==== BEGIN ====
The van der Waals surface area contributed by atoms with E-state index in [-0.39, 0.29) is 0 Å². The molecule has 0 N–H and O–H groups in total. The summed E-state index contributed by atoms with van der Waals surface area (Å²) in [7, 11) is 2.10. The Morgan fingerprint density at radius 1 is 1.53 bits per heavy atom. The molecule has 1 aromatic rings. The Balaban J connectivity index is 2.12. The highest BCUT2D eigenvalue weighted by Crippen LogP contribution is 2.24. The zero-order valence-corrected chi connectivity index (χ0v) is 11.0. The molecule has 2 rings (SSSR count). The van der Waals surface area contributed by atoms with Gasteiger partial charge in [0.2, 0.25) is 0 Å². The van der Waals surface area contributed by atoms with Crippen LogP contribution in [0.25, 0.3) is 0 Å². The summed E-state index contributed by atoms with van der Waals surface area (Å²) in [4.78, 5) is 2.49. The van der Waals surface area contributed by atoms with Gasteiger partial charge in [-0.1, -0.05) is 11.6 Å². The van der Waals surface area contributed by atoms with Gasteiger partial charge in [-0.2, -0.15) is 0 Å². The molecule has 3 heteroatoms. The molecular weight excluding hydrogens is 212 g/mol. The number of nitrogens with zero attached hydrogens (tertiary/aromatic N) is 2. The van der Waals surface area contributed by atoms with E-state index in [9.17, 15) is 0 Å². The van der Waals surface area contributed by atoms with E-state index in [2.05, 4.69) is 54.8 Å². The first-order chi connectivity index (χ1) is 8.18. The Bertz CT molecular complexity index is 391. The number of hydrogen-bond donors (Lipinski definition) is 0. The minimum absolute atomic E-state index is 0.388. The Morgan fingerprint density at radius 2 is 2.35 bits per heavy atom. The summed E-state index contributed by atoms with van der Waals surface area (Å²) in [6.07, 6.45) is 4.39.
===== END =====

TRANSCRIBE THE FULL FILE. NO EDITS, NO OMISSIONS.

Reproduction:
The van der Waals surface area contributed by atoms with E-state index in [-0.39, 0.29) is 0 Å². The molecule has 0 N–H and O–H groups in total. The summed E-state index contributed by atoms with van der Waals surface area (Å²) in [7, 11) is 2.10. The Morgan fingerprint density at radius 1 is 1.53 bits per heavy atom. The molecule has 1 aromatic rings. The Balaban J connectivity index is 2.12. The highest BCUT2D eigenvalue weighted by Crippen LogP contribution is 2.24. The zero-order valence-corrected chi connectivity index (χ0v) is 11.0. The molecule has 2 rings (SSSR count). The van der Waals surface area contributed by atoms with Gasteiger partial charge in [0.2, 0.25) is 0 Å². The van der Waals surface area contributed by atoms with Crippen LogP contribution in [0.25, 0.3) is 0 Å². The summed E-state index contributed by atoms with van der Waals surface area (Å²) in [4.78, 5) is 2.49. The van der Waals surface area contributed by atoms with Gasteiger partial charge in [-0.1, -0.05) is 11.6 Å². The van der Waals surface area contributed by atoms with Gasteiger partial charge in [-0.2, -0.15) is 0 Å². The molecule has 3 heteroatoms. The molecular weight excluding hydrogens is 212 g/mol. The number of nitrogens with zero attached hydrogens (tertiary/aromatic N) is 2. The van der Waals surface area contributed by atoms with E-state index in [9.17, 15) is 0 Å². The van der Waals surface area contributed by atoms with E-state index in [2.05, 4.69) is 54.8 Å². The first-order chi connectivity index (χ1) is 8.18. The Bertz CT molecular complexity index is 391. The number of hydrogen-bond donors (Lipinski definition) is 0. The minimum absolute atomic E-state index is 0.388. The Morgan fingerprint density at radius 2 is 2.35 bits per heavy atom. The summed E-state index contributed by atoms with van der Waals surface area (Å²) in [6.07, 6.45) is 4.39.